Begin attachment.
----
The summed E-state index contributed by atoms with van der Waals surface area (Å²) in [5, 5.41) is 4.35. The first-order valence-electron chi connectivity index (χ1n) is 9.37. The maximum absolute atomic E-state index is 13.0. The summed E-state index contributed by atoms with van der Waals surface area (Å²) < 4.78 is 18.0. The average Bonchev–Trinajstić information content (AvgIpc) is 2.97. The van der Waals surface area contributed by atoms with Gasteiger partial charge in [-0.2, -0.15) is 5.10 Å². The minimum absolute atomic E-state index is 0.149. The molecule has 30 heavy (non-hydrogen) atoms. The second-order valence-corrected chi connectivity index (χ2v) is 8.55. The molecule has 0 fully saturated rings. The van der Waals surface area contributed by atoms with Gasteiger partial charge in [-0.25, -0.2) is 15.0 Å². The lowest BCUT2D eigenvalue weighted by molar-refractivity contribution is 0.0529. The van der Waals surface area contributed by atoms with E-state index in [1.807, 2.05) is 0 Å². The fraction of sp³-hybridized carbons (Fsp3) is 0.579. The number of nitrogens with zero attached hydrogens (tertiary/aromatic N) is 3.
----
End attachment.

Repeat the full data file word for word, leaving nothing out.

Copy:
The summed E-state index contributed by atoms with van der Waals surface area (Å²) in [5, 5.41) is 4.35. The first-order valence-electron chi connectivity index (χ1n) is 9.37. The maximum absolute atomic E-state index is 13.0. The summed E-state index contributed by atoms with van der Waals surface area (Å²) < 4.78 is 18.0. The average Bonchev–Trinajstić information content (AvgIpc) is 2.97. The van der Waals surface area contributed by atoms with Gasteiger partial charge in [-0.2, -0.15) is 5.10 Å². The minimum absolute atomic E-state index is 0.149. The molecule has 30 heavy (non-hydrogen) atoms. The second-order valence-corrected chi connectivity index (χ2v) is 8.55. The molecule has 0 fully saturated rings. The van der Waals surface area contributed by atoms with Gasteiger partial charge in [-0.25, -0.2) is 15.0 Å². The lowest BCUT2D eigenvalue weighted by molar-refractivity contribution is 0.0529. The van der Waals surface area contributed by atoms with E-state index in [1.807, 2.05) is 0 Å². The fraction of sp³-hybridized carbons (Fsp3) is 0.579. The number of nitrogens with zero attached hydrogens (tertiary/aromatic N) is 3.